a water outlet nozzle 6.
40 shell.
5
A tube sheet 1, in which the tubes 3 are secured
The
tubes
3
are
fastened
at their upper ends in
at their bottoms, closes the top of the channel
a tube sheet 3?‘ which has an inclined recessed
and is cast with the wall 4. It extends circum
face 38 in its bottom peripheral margin, and a
ferentially beyond the wall 4 providing a ?ange 8
cover 39. providing a chamber 40, is secured to the
having an inclined recessed bottom face 9. A
similar ?ange it) extends outwardly from the bot
tom edge of the channel and. is provided with a
face H similar to face 9 but oppositely directed.
tube sheet by hook bolts 4!. Tube sheet 3'! and
cover .39 are freely disposed in cover 35 so that
the tubes and tube sheet 37 may expand and con-.
tract freely relative to the shell 15, and no stresses
‘ A groove i2 is formed in the top face of the
be set up in the feedwater heater due to such
tube sheet 1 for coaction with a tongue l3 de 50 will
expansion and contraction.
.
pending from a ?ange I 4 formed on the bottom
An uncon‘densed gas and vapor chamber 42 is
of a shell it which is supported on top of the
formed in the shell by a semi-circular horizontal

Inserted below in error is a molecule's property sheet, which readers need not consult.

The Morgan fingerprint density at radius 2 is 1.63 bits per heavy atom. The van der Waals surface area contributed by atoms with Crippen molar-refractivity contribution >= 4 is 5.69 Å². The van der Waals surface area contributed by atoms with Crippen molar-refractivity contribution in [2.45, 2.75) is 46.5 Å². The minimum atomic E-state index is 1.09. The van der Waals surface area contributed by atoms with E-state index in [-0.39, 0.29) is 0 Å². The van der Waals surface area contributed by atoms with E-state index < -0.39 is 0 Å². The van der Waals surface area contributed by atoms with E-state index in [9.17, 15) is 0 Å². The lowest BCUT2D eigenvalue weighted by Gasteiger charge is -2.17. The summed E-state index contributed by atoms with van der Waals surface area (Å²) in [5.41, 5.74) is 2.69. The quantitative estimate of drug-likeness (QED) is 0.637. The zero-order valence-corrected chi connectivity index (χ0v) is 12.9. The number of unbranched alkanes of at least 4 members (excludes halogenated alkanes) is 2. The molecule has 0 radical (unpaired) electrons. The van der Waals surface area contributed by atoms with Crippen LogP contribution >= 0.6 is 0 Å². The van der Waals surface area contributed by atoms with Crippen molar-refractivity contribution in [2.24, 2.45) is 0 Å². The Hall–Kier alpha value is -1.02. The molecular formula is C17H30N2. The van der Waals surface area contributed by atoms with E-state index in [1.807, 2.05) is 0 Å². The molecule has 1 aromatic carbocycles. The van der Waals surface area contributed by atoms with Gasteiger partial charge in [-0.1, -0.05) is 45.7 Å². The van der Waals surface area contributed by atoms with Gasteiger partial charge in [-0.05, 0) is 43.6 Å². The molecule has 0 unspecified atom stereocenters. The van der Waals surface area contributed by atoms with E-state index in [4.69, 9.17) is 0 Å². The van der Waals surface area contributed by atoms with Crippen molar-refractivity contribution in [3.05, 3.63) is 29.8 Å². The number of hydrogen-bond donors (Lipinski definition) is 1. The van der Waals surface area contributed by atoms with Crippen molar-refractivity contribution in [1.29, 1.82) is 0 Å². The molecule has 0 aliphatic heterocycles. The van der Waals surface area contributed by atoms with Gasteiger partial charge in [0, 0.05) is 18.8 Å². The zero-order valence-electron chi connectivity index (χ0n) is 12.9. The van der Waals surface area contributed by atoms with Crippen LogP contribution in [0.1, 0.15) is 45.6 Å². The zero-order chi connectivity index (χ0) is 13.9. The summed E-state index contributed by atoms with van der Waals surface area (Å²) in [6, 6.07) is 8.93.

channel 2. A tongue 16 depends from the ?ange
wall 43 and two vertical walls 44 and 45, wall ‘45
in for coaction with a groove H formed in the
top face of a horizontal plate 18 closing the .top 55 depending from and being welded to the inner
edge margin of .wall 43 and wall 44 being curved
2,411,436
3
concentric with the shell and spaced therefrom
and depending from and being welded to the wall
43. » Wall 44 is welded at its vertical edges to wall
45 and both walls 44 and 45 depend to and are
welded to the tube sheet 1. An ori?ce 46 is
formed in the wall 44, providing communication
between the chamber 42 and the portion ,of the
shell closed off. on the outer sideof wall 44. "A
slot 41 is formed in the wall 45, adjacent the shell
wall and the tube sheet 'I. The wall 43 is ori
‘ ?ced permitting the tubes 3 intercepted thereby
to pass therethrough.